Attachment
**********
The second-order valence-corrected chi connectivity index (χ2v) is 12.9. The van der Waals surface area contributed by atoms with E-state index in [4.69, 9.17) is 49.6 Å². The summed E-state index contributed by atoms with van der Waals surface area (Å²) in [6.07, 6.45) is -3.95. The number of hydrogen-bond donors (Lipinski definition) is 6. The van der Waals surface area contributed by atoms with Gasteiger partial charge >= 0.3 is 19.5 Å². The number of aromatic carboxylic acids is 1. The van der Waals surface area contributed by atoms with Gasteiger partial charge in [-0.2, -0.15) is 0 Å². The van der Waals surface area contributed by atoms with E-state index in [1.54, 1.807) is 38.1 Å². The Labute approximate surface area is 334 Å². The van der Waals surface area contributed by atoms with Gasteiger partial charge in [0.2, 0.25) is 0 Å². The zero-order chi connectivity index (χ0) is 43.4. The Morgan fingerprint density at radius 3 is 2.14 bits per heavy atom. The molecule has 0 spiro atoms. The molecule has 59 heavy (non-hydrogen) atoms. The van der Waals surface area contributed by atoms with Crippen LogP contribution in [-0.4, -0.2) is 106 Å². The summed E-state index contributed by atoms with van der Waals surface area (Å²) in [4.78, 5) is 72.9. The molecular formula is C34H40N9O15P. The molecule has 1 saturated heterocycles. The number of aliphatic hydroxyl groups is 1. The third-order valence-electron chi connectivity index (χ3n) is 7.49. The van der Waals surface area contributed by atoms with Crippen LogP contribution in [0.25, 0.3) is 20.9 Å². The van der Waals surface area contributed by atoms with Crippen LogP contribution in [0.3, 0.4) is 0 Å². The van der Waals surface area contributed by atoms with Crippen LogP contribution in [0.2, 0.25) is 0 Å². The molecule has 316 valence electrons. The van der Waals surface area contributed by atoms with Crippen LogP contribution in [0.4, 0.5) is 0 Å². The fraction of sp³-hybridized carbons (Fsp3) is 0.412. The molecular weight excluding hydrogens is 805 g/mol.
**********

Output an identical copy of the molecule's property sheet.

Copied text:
The second-order valence-corrected chi connectivity index (χ2v) is 12.9. The van der Waals surface area contributed by atoms with E-state index in [4.69, 9.17) is 49.6 Å². The summed E-state index contributed by atoms with van der Waals surface area (Å²) in [6.07, 6.45) is -3.95. The number of hydrogen-bond donors (Lipinski definition) is 6. The van der Waals surface area contributed by atoms with Gasteiger partial charge >= 0.3 is 19.5 Å². The number of aromatic carboxylic acids is 1. The van der Waals surface area contributed by atoms with Gasteiger partial charge in [-0.2, -0.15) is 0 Å². The van der Waals surface area contributed by atoms with E-state index in [1.54, 1.807) is 38.1 Å². The Labute approximate surface area is 334 Å². The van der Waals surface area contributed by atoms with Gasteiger partial charge in [0.2, 0.25) is 0 Å². The zero-order chi connectivity index (χ0) is 43.4. The Morgan fingerprint density at radius 3 is 2.14 bits per heavy atom. The molecule has 0 spiro atoms. The molecule has 59 heavy (non-hydrogen) atoms. The van der Waals surface area contributed by atoms with Crippen LogP contribution in [-0.4, -0.2) is 106 Å². The summed E-state index contributed by atoms with van der Waals surface area (Å²) in [4.78, 5) is 72.9. The molecular formula is C34H40N9O15P. The molecule has 1 saturated heterocycles. The number of aliphatic hydroxyl groups is 1. The third-order valence-electron chi connectivity index (χ3n) is 7.49. The van der Waals surface area contributed by atoms with Crippen LogP contribution in [0.25, 0.3) is 20.9 Å². The van der Waals surface area contributed by atoms with Crippen LogP contribution in [0.3, 0.4) is 0 Å². The van der Waals surface area contributed by atoms with Crippen LogP contribution in [0.2, 0.25) is 0 Å². The molecule has 316 valence electrons. The van der Waals surface area contributed by atoms with Crippen LogP contribution in [0.4, 0.5) is 0 Å². The fraction of sp³-hybridized carbons (Fsp3) is 0.412. The molecular weight excluding hydrogens is 805 g/mol.